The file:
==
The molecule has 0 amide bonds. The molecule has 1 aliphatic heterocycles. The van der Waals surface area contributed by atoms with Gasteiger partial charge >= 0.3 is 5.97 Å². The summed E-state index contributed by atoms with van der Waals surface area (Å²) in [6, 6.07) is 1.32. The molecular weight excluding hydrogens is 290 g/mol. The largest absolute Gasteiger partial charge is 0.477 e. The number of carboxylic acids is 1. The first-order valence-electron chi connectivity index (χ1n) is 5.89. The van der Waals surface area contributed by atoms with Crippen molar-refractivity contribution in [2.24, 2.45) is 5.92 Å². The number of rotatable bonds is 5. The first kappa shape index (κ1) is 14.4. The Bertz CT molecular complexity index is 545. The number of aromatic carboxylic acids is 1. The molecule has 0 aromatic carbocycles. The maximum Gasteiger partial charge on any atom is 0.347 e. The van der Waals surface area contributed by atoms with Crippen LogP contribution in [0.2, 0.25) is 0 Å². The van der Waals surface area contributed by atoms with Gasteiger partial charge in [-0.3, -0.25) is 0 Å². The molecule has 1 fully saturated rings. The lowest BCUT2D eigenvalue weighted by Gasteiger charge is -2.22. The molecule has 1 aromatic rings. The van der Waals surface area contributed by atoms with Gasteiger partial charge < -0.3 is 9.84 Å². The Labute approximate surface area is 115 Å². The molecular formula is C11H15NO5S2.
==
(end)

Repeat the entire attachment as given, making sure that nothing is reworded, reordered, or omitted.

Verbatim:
The molecule has 0 amide bonds. The molecule has 1 aliphatic heterocycles. The van der Waals surface area contributed by atoms with Gasteiger partial charge >= 0.3 is 5.97 Å². The summed E-state index contributed by atoms with van der Waals surface area (Å²) in [6, 6.07) is 1.32. The molecular weight excluding hydrogens is 290 g/mol. The largest absolute Gasteiger partial charge is 0.477 e. The number of carboxylic acids is 1. The first-order valence-electron chi connectivity index (χ1n) is 5.89. The van der Waals surface area contributed by atoms with Crippen molar-refractivity contribution in [2.24, 2.45) is 5.92 Å². The number of rotatable bonds is 5. The first kappa shape index (κ1) is 14.4. The Bertz CT molecular complexity index is 545. The number of aromatic carboxylic acids is 1. The molecule has 0 aromatic carbocycles. The maximum Gasteiger partial charge on any atom is 0.347 e. The van der Waals surface area contributed by atoms with Crippen LogP contribution in [0.2, 0.25) is 0 Å². The van der Waals surface area contributed by atoms with Gasteiger partial charge in [-0.3, -0.25) is 0 Å². The molecule has 1 fully saturated rings. The lowest BCUT2D eigenvalue weighted by Gasteiger charge is -2.22. The molecule has 1 aromatic rings. The van der Waals surface area contributed by atoms with Gasteiger partial charge < -0.3 is 9.84 Å². The Labute approximate surface area is 115 Å². The molecular formula is C11H15NO5S2.